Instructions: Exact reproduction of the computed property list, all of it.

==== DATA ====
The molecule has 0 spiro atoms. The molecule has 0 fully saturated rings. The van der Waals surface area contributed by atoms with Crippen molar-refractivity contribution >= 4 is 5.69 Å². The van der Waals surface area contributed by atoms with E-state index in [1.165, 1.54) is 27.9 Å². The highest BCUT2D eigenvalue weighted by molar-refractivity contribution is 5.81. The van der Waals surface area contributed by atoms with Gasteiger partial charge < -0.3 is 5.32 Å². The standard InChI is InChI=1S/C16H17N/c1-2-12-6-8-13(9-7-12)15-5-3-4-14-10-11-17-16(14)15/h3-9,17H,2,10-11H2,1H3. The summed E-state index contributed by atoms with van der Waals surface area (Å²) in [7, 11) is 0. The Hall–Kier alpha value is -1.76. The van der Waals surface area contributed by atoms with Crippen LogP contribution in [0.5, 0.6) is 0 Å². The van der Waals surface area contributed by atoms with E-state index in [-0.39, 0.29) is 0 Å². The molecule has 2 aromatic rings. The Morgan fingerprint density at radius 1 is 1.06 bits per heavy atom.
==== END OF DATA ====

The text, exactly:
The molecule has 0 spiro atoms. The molecule has 0 fully saturated rings. The van der Waals surface area contributed by atoms with Crippen molar-refractivity contribution >= 4 is 5.69 Å². The van der Waals surface area contributed by atoms with E-state index in [1.165, 1.54) is 27.9 Å². The highest BCUT2D eigenvalue weighted by molar-refractivity contribution is 5.81. The van der Waals surface area contributed by atoms with Gasteiger partial charge < -0.3 is 5.32 Å². The standard InChI is InChI=1S/C16H17N/c1-2-12-6-8-13(9-7-12)15-5-3-4-14-10-11-17-16(14)15/h3-9,17H,2,10-11H2,1H3. The summed E-state index contributed by atoms with van der Waals surface area (Å²) in [7, 11) is 0. The Hall–Kier alpha value is -1.76. The van der Waals surface area contributed by atoms with Crippen LogP contribution in [0.5, 0.6) is 0 Å². The van der Waals surface area contributed by atoms with E-state index in [-0.39, 0.29) is 0 Å². The molecule has 2 aromatic rings. The Morgan fingerprint density at radius 1 is 1.06 bits per heavy atom.